Sunday, May 31, 2015

2015 EPO Awards: GMP - Genetically Modified Pests

Copyright © Françoise Herrmann

According to the Elsevier journal Biological Control, biological control refers to “environmentally sound and effective means of reducing or mitigating pests and their effects through the use of natural enemies” [Elsevier]. The term “pests” in this domain usually includes arthropods such as insects, mites and fleas, invasive plant species such as weeds, and other animals that attack crops, food and livestock, and by extension humans. Thus, biological control arises at the intersection of various fields, including but not limited to agriculture and health, entomology (the study of insects) and epidemiology. 

Ceratitis Capitata  - The medfy
In the domain of agriculture, methods of biological control include quarantine and removal of infested plants, regulations preventing possibilities of importing or introducing pests; ground and aerial spraying of insecticides, herbicides and pesticides; and genetic engineering of seeds, various species of pests, and of the biological control agents [USDA1].

In the domain of health, the need for biological control arises for example with vector-borne diseases, that is, neglected tropical diseases (NTDs) such as malaria, dengue, yellow fever, Chagas and leishmaniasis, or even more local diseases such as Lyme disease, transmitted through organisms such as insects, mosquitoes, ticks and flies [WHO 1]. 

 Aedes aegypti - dengue virus vector
 UN World Health Day 2014 was dedicated to raising awareness of vector-borne diseases. The theme was “Small bite: Big threat”.  Indeed, dengue fever for example, is one of the fastest growing diseases of the world: the incidence of infections worldwide is 30-fold what it was 50 years ago [WHO 2]; and it is estimated that 40% of the world population is at risk [WHO 3].

Methods of protection against bites and the control of dengue virus infections in particular include: implementation of methods for early detection of cases and case management of severe infections,  coordinated epidemiological and entomological surveillance, locally-adapted methods of vector management, including household water-management in urban areas, and enhanced communication (education) to enlist behavioural action; and finally a renewed call for research on neglected tropical diseases, for treatment methods, prevention or management. [WHO2].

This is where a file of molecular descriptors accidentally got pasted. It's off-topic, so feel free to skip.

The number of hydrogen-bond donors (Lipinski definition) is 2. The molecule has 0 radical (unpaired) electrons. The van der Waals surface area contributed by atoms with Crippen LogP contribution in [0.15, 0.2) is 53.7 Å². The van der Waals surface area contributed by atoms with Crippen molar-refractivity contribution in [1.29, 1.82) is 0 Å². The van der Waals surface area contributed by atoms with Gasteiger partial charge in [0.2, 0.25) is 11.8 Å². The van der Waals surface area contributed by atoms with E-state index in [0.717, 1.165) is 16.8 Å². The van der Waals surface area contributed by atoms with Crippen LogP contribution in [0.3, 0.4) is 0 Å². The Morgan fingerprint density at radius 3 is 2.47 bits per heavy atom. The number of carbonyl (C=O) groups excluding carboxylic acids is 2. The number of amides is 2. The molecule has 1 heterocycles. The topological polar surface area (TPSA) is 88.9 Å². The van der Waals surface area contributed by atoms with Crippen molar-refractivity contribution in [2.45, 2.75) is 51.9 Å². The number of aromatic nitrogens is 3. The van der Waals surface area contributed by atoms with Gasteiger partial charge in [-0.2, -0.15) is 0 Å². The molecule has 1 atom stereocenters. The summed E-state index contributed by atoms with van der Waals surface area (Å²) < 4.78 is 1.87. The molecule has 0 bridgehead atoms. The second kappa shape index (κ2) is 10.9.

The European patent EP1246927 titled BIOLOGICAL CONTROL BY CONDITIONAL DOMINANT LETHAL GENETIC SYSTEM, finalist and contender for a 2015 European Patent Award in the research category, precisely arises within this research context as an effective method of controlling pest populations such as the Mediterranean fruit fly (Ceratitis Capitata) in particular, or the Aedes aegypti species of mosquitoes, the females on which are vectors of the dengue virus.

The patented method of control consist in a novel approach to the prior art of releasing sterile male insects (SIRM – Sterile Insect Release Method) that mate, and produce no offspring, and thus reduce the overall population of insects. The SIRM subsumes production of both a sterile insect and a single-sex population (separation of the insects by sex), so that sterile males-only are released, essentially because females also bite when sterile (whether it is the dengue virus-carrying female species of insects or the medfly…). Of course, the trick is to produce a genetically modified insect of a particular sex that remains as fit as the wild-type, despite all the chemical and radiation manipulations since both will compete for mating purposes!

This invention thus specifically addresses the issue of fitness resulting from genetic manipulation in view of producing effective and viable insects of a single sex capable of transmitting modified population control traits, by inserting a single conditional dominant sex-specific lethal genetic system into the organism. This lethal genetic trait is controlled in the permissive laboratory environment, and expressed under the restrictive conditions of a natural environment, where a condition from the lab is absent which triggers the expression of the lethal system, such as for example killing all female insects. (The invention is actually sex-specific lethal to males or females, and incidentally females for the case of the dengue vector and medfly only because it is females that bite.) 

This novel genetic engineering method enables all the insects to be released in nature where the lethal genetic trait will be expressed (in the absence of a specific lab condition), and thus for the males only to survive, and mate with wild types (without having to resort to an extra step for killing all the females in the lab, prior to release, risking damage to the male insects). Alternatively, the lab condition preventing the expression of the lethal system (or permissive of survival) can be turned off in the lab, so that only males are released in nature (again without resorting to an added sex selection method whether chemical or radiation-based). The females then born of this mating will die, and the males will have inherited the trait… all of which results in the desired insect population control!